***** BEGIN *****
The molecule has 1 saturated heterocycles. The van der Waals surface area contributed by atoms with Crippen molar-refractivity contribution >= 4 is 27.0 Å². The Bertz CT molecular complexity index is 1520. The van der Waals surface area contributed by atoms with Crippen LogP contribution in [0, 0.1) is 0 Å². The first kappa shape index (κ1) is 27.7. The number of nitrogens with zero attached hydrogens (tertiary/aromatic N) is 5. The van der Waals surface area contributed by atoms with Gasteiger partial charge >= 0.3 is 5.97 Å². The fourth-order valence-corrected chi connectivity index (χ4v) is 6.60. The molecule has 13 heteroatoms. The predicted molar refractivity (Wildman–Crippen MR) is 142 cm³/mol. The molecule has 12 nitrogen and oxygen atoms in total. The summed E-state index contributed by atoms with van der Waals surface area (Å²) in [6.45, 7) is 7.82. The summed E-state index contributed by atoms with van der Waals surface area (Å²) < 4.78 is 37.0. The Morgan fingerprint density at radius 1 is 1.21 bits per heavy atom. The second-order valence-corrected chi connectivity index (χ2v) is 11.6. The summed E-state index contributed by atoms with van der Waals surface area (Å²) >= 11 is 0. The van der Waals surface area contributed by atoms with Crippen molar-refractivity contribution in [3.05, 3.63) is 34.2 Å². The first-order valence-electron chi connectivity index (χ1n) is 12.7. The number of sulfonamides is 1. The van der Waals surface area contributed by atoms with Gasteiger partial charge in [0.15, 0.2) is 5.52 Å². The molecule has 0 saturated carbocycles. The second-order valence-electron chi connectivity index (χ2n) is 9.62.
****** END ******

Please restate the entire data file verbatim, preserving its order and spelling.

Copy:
The molecule has 1 saturated heterocycles. The van der Waals surface area contributed by atoms with Crippen molar-refractivity contribution >= 4 is 27.0 Å². The Bertz CT molecular complexity index is 1520. The van der Waals surface area contributed by atoms with Crippen LogP contribution in [0, 0.1) is 0 Å². The first kappa shape index (κ1) is 27.7. The number of nitrogens with zero attached hydrogens (tertiary/aromatic N) is 5. The van der Waals surface area contributed by atoms with Gasteiger partial charge >= 0.3 is 5.97 Å². The fourth-order valence-corrected chi connectivity index (χ4v) is 6.60. The molecule has 13 heteroatoms. The predicted molar refractivity (Wildman–Crippen MR) is 142 cm³/mol. The molecule has 12 nitrogen and oxygen atoms in total. The summed E-state index contributed by atoms with van der Waals surface area (Å²) in [6.45, 7) is 7.82. The summed E-state index contributed by atoms with van der Waals surface area (Å²) < 4.78 is 37.0. The Morgan fingerprint density at radius 1 is 1.21 bits per heavy atom. The second-order valence-corrected chi connectivity index (χ2v) is 11.6. The summed E-state index contributed by atoms with van der Waals surface area (Å²) >= 11 is 0. The van der Waals surface area contributed by atoms with Crippen molar-refractivity contribution in [3.05, 3.63) is 34.2 Å². The first-order valence-electron chi connectivity index (χ1n) is 12.7. The number of sulfonamides is 1. The van der Waals surface area contributed by atoms with Gasteiger partial charge in [0.15, 0.2) is 5.52 Å². The molecule has 0 saturated carbocycles. The second-order valence-electron chi connectivity index (χ2n) is 9.62.